Scenes from NMC’s Inaugural Experiential Learning Symposium

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Organizing and running a competitive running event to raise money for a local non-profit organization. Consider a future university campus with more outdoor learning spaces. Creation of a student literary magazine. Engineering, construction, and auto racing on the frozen tundra of Houghton, Michigan. These are just a few of the ways students at Northwestern Michigan College (NMC) are bringing the vision of the college’s Experiential Learning Institute (ELI) to life.

Experiential learning asks the question: what if education was less about “learning to do” and more about “doing to learn”? For several years, this basic idea has made its way through NMC, touching dozens of classes across a wide range of curricula. But the college’s experiential learning leaders say the concept reaches a whole new level in 2022. Not only does NMC’s recently adopted strategic plan codify experiential learning as a top priority, but this week also marked the first-ever college’s ELI Learning Symposium, which was held Monday through Thursday at the Timothy J. Nelson Innovation Center.

ELI is co-directed by Kristy McDonald and Brandon Everest, business and sociology instructors respectively, who have spent the past few years taking experiential learning at NMC from a fringe experience to one of core college values.

For McDonald, the experience began in a classroom aimed at helping students develop professional communication skills. While the course’s key concepts were valuable, McDonald says the delivery of the program — which relied heavily on mock projects — consistently failed to engage students in any meaningful way.

“Students were writing fake letters, writing fake news reports, and talking about all these fake scenarios,” McDonald says. “And retention was low, and grades were low, and writing was low, and motivation was low, and I was low. It wasn’t a fun class to teach. I loved my other classes, but this professional communication course, I couldn’t do it. I finally asked myself, ‘What would motivate [my students]? And then I realized, ‘Well, real life would motivate them. What if, instead of writing a fake letter, they had to write a real letter? »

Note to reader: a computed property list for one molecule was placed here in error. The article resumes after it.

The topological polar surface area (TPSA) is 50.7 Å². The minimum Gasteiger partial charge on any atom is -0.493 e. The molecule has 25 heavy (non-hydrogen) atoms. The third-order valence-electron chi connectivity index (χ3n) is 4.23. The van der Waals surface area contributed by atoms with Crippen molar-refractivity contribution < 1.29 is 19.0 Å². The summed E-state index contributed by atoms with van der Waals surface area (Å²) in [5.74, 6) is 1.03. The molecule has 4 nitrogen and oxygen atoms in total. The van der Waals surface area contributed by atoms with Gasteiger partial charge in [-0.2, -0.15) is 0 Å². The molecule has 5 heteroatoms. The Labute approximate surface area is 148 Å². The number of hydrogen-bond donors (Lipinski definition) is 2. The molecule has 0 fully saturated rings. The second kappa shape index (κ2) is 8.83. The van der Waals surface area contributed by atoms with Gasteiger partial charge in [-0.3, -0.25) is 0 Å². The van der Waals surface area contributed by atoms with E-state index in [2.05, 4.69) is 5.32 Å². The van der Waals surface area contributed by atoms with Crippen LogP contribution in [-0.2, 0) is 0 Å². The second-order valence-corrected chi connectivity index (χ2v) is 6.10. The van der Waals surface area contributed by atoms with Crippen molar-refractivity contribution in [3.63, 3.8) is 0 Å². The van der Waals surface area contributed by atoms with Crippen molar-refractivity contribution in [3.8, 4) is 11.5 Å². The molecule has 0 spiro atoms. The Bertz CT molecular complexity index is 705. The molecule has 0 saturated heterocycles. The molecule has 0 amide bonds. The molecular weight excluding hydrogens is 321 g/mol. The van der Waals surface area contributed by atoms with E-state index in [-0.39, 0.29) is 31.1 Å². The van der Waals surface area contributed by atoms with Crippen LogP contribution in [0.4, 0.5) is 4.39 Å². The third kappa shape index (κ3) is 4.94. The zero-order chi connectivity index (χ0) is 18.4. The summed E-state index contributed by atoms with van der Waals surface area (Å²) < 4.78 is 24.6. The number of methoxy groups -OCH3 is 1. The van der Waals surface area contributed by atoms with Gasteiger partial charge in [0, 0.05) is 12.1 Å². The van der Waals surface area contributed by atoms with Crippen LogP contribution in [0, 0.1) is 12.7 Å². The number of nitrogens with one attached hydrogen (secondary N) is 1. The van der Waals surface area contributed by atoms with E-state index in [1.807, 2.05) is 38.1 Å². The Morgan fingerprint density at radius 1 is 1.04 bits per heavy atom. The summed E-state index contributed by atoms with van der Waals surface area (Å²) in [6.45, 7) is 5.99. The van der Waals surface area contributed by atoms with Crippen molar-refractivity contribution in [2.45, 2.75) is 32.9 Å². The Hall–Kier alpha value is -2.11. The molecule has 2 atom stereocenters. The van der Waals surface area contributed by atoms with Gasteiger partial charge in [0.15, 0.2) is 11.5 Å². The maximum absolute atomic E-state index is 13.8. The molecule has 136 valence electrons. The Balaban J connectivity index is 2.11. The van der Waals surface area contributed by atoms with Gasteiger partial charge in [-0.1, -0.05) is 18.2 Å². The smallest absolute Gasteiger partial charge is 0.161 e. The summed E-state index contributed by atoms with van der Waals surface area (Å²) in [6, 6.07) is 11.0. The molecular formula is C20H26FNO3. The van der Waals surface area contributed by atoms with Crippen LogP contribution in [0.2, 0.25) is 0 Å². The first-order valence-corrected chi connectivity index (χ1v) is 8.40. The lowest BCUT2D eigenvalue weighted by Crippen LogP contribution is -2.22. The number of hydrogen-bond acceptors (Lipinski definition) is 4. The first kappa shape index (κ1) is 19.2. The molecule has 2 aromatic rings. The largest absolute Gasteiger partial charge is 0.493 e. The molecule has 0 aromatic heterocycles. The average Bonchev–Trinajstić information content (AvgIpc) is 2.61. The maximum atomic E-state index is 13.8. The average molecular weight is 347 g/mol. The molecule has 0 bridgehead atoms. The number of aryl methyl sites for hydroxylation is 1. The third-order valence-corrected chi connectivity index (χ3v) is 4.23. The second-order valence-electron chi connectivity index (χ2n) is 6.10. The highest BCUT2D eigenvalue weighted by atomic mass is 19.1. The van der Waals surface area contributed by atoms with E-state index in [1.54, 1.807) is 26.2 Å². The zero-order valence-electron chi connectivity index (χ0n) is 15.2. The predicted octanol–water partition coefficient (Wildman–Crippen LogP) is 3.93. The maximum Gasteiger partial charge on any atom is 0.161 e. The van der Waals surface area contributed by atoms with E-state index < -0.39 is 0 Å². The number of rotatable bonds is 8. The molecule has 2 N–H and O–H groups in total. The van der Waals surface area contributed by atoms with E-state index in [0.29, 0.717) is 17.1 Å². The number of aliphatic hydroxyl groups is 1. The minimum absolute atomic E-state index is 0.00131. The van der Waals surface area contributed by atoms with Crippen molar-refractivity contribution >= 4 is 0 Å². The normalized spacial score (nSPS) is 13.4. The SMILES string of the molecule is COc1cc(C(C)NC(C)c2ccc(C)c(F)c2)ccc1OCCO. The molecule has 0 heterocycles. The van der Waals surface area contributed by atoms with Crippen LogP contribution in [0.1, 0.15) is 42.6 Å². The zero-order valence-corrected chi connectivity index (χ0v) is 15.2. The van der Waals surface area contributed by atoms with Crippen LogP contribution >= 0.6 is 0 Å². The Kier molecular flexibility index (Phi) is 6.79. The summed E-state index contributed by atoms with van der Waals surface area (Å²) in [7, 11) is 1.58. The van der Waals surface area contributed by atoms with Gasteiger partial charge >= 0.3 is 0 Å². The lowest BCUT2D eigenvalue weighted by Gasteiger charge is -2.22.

This idea, of removing fictional elements from the course and turning them into real experiences, formed the basis of McDonald’s revamped professional communication program. All of the core concepts would be the same, but they would now be linked to a student-led project with real community touchpoints and real community impact.

Ultimately, McDonald hatched a plan with Tony Anderson, CEO of Cherryland Electric and longtime advocate for the Big Brothers Big Sisters of Northwest Michigan (Bigs), to take over management of the annual Big Race. Little Hero by Bigs.

“Tony was getting tired of doing this race alone every year,” McDonald told The Ticker. “I said to him, ‘I wonder if the students could do it.'”

Held each spring, Big Little Hero is a superhero-themed running event with 5K and 10K races, as well as a fun 1-mile race for the kids. 100% of proceeds go to Bigs, but McDonald’s students take responsibility for planning and executing the event. “They do all the work around it,” she says. “They write the letters to the sponsors; they handle all the real email interactions; they write their own press release; they go to the different companies they ask to sponsor and have meetings.